Dog Boarding and Grooming
 

FREQUENTLY ASKED QUESTIONS

YOUR KENNEL DOES NOT CHARGE FOR TIME OUT TO PLAY AND RUN BUT HOW MUCH TIME DO THE DOGS GET TO BE IN THE YARDS?
First, and most important, we do not have a set time for each dog (like each dogs gets exactly X minutes). It just doesn't work that way. Some dogs, especially those who are older, do not like to go out for long periods. They go out, have a sniff, go potty and want back in right away. The way we try to get them to stay out longer is by putting them in for a short period and then out again. Not that we think we are fooling them for a minute but they do get little treats when they go in so they approve of this method.
Some dogs go out in the yards alone because they may not be comfortable with other dogs, but if they like to wander (And if they are a Beagle or Bassett which goes without saying) they get a chance to have a good sniff around all the yards. They may also like a game of tug or ball - it's up to them. Some just like to sniff - and potty, of course.
Then there are the "players". These are the dogs who LOVE to play with other dogs and like to stay out and run. In addition to our regular size yards around the kennel, we have a fenced field which is a good place for that. When do they go back inside? Well a pretty good clue is when they all start to dig holes to lie down.
Sometimes the weather may interfere with our schedule. We don't know any dogs who want to go out and play in a thunderstorm though we do have a fair number who want to be out when you can't see in the falling snow.
What we try to achieve is to give everyone a chance to get the amount of "out" time they need so their time away from home is as comfortable as possible.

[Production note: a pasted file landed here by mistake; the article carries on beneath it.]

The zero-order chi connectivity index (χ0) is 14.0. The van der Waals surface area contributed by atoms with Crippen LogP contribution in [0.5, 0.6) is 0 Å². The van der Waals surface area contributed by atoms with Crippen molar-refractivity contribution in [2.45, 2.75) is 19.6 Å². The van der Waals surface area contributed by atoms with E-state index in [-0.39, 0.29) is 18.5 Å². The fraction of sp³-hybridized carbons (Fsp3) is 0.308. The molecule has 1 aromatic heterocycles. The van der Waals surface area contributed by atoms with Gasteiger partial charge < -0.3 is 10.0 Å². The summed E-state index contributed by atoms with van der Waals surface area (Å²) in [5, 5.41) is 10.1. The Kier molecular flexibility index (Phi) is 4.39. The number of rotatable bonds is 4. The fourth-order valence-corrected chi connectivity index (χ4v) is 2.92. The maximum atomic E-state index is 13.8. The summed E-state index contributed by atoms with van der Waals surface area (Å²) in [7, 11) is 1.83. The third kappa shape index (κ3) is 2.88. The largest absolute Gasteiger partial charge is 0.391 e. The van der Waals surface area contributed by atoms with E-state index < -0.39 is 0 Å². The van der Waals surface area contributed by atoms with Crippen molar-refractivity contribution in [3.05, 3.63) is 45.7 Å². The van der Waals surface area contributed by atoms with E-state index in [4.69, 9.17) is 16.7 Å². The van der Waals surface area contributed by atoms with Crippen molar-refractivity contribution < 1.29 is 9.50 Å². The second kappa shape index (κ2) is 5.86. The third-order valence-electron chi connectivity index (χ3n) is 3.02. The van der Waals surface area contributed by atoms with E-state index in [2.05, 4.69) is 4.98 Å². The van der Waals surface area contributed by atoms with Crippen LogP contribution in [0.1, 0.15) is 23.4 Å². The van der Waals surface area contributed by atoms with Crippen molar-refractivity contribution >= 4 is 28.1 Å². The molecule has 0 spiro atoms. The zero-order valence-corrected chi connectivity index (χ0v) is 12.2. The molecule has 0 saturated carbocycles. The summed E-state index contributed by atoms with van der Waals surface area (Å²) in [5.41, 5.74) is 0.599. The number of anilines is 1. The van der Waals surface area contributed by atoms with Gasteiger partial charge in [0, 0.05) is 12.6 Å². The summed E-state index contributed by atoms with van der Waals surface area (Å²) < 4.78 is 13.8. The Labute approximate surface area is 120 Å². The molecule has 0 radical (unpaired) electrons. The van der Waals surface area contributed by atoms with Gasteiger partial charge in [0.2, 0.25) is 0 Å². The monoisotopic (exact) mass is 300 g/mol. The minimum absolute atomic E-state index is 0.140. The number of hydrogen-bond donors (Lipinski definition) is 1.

CAN I COME AND VISIT THE KENNEL WITHOUT MY DOG?
You are more than welcome to visit. Please call for an appointment. We try to maintain a consistent kennel routine and unannounced disruptions can sometimes be stressful to our boarders. We'd like to schedule your visit at a time when boarders would be out playing and preferably without your children. Not all dogs are comfortable around children who sometimes have quick movements and high-pitched voices. You might wish to consider bringing your dog with you on this visit. It will give him a chance to take a look around and meet the person who will be taking care of him (provided he is up-to-date on shots, of course).

MY DOG IS OLDER OR A PUPPY OR HAS NEVER BOARDED BEFORE. WHAT CAN I DO TO HELP MAKE THIS KENNEL STAY GO SMOOTHLY?
Take advantage of our free trial day visits to give your dog a sense of what the kennel is like. Most owners suffer more anxiety than their dog. It might help to remember that dogs have no sense of time and do not sit counting the days till you return. Most dogs who are friendly adjust quickly and will respond to hugs, kisses and playtime.

HOW DO I ARRANGE A FREE TRIAL DAY FOR MY DOG?
To take advantage of our free trial day, pick a nice day (weather-wise) and CALL us the day before to make arrangements and please make sure ALL shots are up-to-date.
A practice day visit will allow your dog to meet Chris, become familiar with the property, the kennel routine and maybe play with some of the other boarders. These visits are done on weekdays when the kennel is quieter.